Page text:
Moving onto Prestigious Eastern U, which offered a range of libraries for every sub-topic and specialty, as well as a large central collection, the relationship shifted. The library now, in that mini-city of eggheads and intellectual discontents, was a social and networking site, as well as a veritable den of inequity. The basement men’s room in the main library was a notorious Tea Room, for the uninitiated a public place where men gathered to have anonymous sex, and even as HIV was on the rise, remained incredibly active. Too shy and virginal to participate or even know about such things, I was schooled by my girlfriend Caribbean Queen, a Haitian-American undergrad who had already lived an infamous sexual life in New York as a teen before coming to study at PU, cruising the public places where men met to have sex. His favourite thing was to sit on a padded bench outside the men’s room and clock the men coming in and out (literally timing their stays, which often lasted for hours) whilst purportedly doing his homework. As well, as we were eventually to learn, he was a participant in the action as well. Since this rest room was right off the general lounge with coffee and snack machines, our group, the Trend Pack, would often gather there with him on his bench to socialise and shoot the shit, no doubt endlessly annoying the cruisers just a few feet away, engaging in the rapid and passing passions of sex in a very old-fashioned men’s room, marble stalls with a large anteroom that had once held furniture but was now barren. So, quickly, I came to associate the university library with sex and socialising, although I’m still not sure of the connection between these two and the millions of books which lay over our heads as we yakked and joked and drank bad coffee and smoked (Yes, Virginia, smoking in the library! Ah, the eighties).
My other favourite library milieu was the Art Library, in a very modern concrete building designed by a once famous but at the time disgraced architect from the sixties (he is back in vogue now). The library, like the building, was once beautiful and compelling but in the eighties was a shambles. Hot in summer and cold in winter, cramped and strangely spaced with occasional leaks necessitating the egregious use of plastic sheeting, it was in spite of its flaws a veritable centre of coolness when I was an undergrad. I even worked there, miserably, my freshman year, after being fired, I mean leaving, my first campus job, as a secretary for two neurotic curators with the same name (the two Janets) at the university gallery. While actually working as a bursary student in the library was anything but glamourous, it did put one at the centre of a certain scene, and gave one a power that was interesting. After all, every cool person had to come to me to check out anything, or get something on reserve. La Zeez, whom I had met my freshman year but did not become friends with until sophomore year, remembers an encounter with me when I worked there, where apparently I was terribly bitchy to her as she checked out material. I had thought her at the time quite the snob, although I don’t remember the incident in detail. Once a Diva, always a Diva, apparently.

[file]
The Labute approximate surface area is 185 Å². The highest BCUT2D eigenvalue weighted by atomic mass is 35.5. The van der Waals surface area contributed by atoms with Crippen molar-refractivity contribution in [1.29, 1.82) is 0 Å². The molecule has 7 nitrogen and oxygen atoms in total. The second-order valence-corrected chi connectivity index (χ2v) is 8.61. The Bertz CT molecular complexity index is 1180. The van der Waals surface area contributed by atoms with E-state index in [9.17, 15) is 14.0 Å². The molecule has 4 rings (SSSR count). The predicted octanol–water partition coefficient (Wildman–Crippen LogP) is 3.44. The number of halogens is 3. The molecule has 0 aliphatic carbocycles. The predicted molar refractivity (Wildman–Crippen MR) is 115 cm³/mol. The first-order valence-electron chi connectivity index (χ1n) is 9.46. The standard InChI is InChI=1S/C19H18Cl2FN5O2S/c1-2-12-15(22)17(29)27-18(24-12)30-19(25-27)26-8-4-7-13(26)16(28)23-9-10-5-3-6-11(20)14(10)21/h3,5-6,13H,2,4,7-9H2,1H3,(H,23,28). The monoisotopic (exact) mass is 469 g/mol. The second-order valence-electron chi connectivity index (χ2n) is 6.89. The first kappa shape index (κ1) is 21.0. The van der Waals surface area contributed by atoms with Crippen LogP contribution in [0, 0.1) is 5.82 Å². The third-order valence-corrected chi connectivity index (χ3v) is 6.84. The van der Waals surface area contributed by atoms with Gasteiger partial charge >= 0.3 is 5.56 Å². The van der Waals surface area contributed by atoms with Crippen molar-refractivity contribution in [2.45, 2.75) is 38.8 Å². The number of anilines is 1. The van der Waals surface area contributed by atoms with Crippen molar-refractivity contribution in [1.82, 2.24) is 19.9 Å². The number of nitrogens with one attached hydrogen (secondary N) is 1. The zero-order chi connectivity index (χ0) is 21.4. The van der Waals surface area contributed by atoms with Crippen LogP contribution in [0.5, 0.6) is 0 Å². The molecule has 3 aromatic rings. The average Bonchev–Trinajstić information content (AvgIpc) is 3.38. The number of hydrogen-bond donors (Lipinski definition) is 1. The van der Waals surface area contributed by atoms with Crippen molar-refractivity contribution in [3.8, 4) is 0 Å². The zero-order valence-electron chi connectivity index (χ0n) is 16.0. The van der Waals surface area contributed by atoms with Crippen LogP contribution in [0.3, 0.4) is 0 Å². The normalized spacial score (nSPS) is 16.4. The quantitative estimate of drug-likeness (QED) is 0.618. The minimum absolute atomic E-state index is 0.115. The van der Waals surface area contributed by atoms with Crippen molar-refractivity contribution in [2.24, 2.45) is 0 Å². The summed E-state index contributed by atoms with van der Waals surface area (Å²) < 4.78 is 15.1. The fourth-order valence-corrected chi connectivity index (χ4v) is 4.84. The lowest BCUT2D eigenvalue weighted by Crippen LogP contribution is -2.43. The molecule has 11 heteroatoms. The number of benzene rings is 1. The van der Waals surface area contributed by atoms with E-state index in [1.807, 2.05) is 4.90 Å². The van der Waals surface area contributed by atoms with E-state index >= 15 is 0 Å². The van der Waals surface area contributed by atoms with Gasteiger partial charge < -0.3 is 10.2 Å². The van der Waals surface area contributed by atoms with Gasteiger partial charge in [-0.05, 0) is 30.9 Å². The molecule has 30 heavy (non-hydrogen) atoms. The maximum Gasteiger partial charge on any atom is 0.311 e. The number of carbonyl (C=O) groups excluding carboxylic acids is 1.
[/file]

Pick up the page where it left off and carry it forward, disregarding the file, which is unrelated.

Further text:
In any event, my relationship to the temple of knowledge gained precision in my graduate years, where at a small R1 state school I mastered the modest library fairly quickly, and became proficient with its collections, particularities, and peculiarities, including the strange culture of the university librarian, a creature all its own in the academic ecosphere. After sixteen years of formal schooling, the library finally met its purported mission in my head: as a place for ideas and books and material. On my recent trip back to Doctor Town, Advisor joked that now no one actually goes to the library: it is practically all virtual. The building itself, undergoing a renovation, is planning more shelf space but also more social rooms and spaces, to become more like a community centre rather than an exclusive repository of books. Libraries have of course always had that role and function, but the manner of approaching these aims, especially for public libraries, seems to have entertained a decidedly different scope and scale.
Still, the library in its edutainment mode fulfills vital social functions, as places where children can be relatively safe, where immigrants and pensioners can check out the material that speaks to their needs, where those without home internet access go to check email or buy something online (or look at porn, when they can), therefore lessening the vaunted digital divide. But will the library eventually lose the books and reading and just become a social centre, even on university campuses? This is an interesting question. It is far too easy to err on the side of entertainment rather than education in the synthesis of 'edutainment.' I do think we lose something when the line between the two becomes too blurry. And this is a shame, for the library as a site of self-formation has been central to my own development as an intellectual, albeit in strange and unconventional ways. The New Library does not really appeal to me. If I wanted to spend time with loud schoolchildren and the odd pensioner, I would go to the Mall. Then again, the digital explosion in library resources means that academic misanthropes such as myself no longer have to actually go to a place and see people whilst pursuing books or articles. Remember photocopying? Ha! Some things are indeed not missed. But the new libraries, whatever their paradigmatic limitations, are packed with people. So obviously, a need is being met. But the old library, the shushing and the schoolmarms and the old maids and the cubicles and the card catalogues, gone oh so long ago, will always be central to my understanding of the role and function of the library, even as seemingly this vision withers away or rather transforms itself into another creature entirely.